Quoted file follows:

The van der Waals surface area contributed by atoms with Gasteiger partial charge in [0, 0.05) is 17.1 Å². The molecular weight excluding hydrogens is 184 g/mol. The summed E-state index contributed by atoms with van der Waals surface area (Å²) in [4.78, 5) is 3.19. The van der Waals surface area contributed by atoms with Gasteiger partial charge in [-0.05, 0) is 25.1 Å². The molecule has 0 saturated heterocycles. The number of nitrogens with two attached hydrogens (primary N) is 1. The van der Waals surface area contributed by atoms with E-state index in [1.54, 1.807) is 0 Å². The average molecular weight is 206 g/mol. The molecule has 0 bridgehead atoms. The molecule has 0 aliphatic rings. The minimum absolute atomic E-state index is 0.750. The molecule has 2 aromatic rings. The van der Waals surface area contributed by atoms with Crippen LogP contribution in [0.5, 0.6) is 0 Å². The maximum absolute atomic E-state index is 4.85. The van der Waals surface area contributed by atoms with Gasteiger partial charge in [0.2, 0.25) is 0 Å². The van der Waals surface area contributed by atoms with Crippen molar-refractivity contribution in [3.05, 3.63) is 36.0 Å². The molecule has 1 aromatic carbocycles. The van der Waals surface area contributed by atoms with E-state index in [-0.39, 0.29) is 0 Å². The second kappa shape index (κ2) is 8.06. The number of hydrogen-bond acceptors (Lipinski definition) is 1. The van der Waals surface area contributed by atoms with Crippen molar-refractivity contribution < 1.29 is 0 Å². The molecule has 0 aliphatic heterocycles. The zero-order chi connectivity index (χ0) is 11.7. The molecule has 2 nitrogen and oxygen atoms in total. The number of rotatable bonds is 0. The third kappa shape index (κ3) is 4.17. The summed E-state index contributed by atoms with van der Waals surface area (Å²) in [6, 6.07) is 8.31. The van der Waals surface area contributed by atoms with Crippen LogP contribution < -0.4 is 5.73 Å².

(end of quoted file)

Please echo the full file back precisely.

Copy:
The van der Waals surface area contributed by atoms with Gasteiger partial charge in [0, 0.05) is 17.1 Å². The molecular weight excluding hydrogens is 184 g/mol. The summed E-state index contributed by atoms with van der Waals surface area (Å²) in [4.78, 5) is 3.19. The van der Waals surface area contributed by atoms with Gasteiger partial charge in [-0.05, 0) is 25.1 Å². The molecule has 0 saturated heterocycles. The number of nitrogens with two attached hydrogens (primary N) is 1. The van der Waals surface area contributed by atoms with E-state index in [1.54, 1.807) is 0 Å². The average molecular weight is 206 g/mol. The molecule has 0 bridgehead atoms. The molecule has 0 aliphatic rings. The minimum absolute atomic E-state index is 0.750. The molecule has 2 aromatic rings. The van der Waals surface area contributed by atoms with Crippen LogP contribution in [0.5, 0.6) is 0 Å². The maximum absolute atomic E-state index is 4.85. The van der Waals surface area contributed by atoms with Gasteiger partial charge in [0.2, 0.25) is 0 Å². The van der Waals surface area contributed by atoms with Crippen molar-refractivity contribution in [3.05, 3.63) is 36.0 Å². The molecule has 1 aromatic carbocycles. The van der Waals surface area contributed by atoms with E-state index in [-0.39, 0.29) is 0 Å². The second kappa shape index (κ2) is 8.06. The number of hydrogen-bond acceptors (Lipinski definition) is 1. The van der Waals surface area contributed by atoms with Crippen molar-refractivity contribution < 1.29 is 0 Å². The molecule has 0 aliphatic heterocycles. The zero-order chi connectivity index (χ0) is 11.7. The molecule has 2 nitrogen and oxygen atoms in total. The number of rotatable bonds is 0. The third kappa shape index (κ3) is 4.17. The summed E-state index contributed by atoms with van der Waals surface area (Å²) in [6, 6.07) is 8.31. The van der Waals surface area contributed by atoms with Crippen LogP contribution < -0.4 is 5.73 Å².